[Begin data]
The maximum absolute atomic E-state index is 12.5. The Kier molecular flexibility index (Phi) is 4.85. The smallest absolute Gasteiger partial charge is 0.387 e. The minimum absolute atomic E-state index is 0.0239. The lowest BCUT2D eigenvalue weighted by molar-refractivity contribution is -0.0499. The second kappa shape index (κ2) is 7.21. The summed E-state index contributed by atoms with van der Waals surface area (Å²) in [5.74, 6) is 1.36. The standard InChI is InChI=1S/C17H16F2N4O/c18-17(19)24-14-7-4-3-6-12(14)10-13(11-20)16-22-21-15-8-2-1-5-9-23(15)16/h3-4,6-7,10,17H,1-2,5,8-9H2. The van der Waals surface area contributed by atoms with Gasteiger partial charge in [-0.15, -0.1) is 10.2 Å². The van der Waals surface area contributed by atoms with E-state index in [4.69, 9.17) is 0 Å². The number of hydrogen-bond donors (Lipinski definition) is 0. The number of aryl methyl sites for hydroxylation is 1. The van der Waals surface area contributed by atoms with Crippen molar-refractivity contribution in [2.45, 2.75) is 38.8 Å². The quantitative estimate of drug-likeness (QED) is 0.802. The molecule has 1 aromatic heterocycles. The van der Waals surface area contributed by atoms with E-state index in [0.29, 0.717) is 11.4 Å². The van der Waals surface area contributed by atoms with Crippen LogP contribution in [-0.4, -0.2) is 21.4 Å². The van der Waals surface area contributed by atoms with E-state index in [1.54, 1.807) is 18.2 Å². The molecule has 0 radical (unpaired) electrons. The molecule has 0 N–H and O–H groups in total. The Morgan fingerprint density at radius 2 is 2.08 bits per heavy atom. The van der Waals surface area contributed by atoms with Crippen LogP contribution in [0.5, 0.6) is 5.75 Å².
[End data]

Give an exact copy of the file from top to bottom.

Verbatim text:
The maximum absolute atomic E-state index is 12.5. The Kier molecular flexibility index (Phi) is 4.85. The smallest absolute Gasteiger partial charge is 0.387 e. The minimum absolute atomic E-state index is 0.0239. The lowest BCUT2D eigenvalue weighted by molar-refractivity contribution is -0.0499. The second kappa shape index (κ2) is 7.21. The summed E-state index contributed by atoms with van der Waals surface area (Å²) in [5.74, 6) is 1.36. The standard InChI is InChI=1S/C17H16F2N4O/c18-17(19)24-14-7-4-3-6-12(14)10-13(11-20)16-22-21-15-8-2-1-5-9-23(15)16/h3-4,6-7,10,17H,1-2,5,8-9H2. The van der Waals surface area contributed by atoms with Gasteiger partial charge in [-0.15, -0.1) is 10.2 Å². The van der Waals surface area contributed by atoms with E-state index in [4.69, 9.17) is 0 Å². The number of hydrogen-bond donors (Lipinski definition) is 0. The number of aryl methyl sites for hydroxylation is 1. The van der Waals surface area contributed by atoms with Crippen molar-refractivity contribution in [2.45, 2.75) is 38.8 Å². The quantitative estimate of drug-likeness (QED) is 0.802. The molecule has 1 aromatic heterocycles. The van der Waals surface area contributed by atoms with E-state index in [0.29, 0.717) is 11.4 Å². The van der Waals surface area contributed by atoms with Crippen LogP contribution in [-0.4, -0.2) is 21.4 Å². The van der Waals surface area contributed by atoms with E-state index in [1.54, 1.807) is 18.2 Å². The molecule has 0 radical (unpaired) electrons. The molecule has 0 N–H and O–H groups in total. The Morgan fingerprint density at radius 2 is 2.08 bits per heavy atom. The van der Waals surface area contributed by atoms with Crippen LogP contribution in [0.5, 0.6) is 5.75 Å².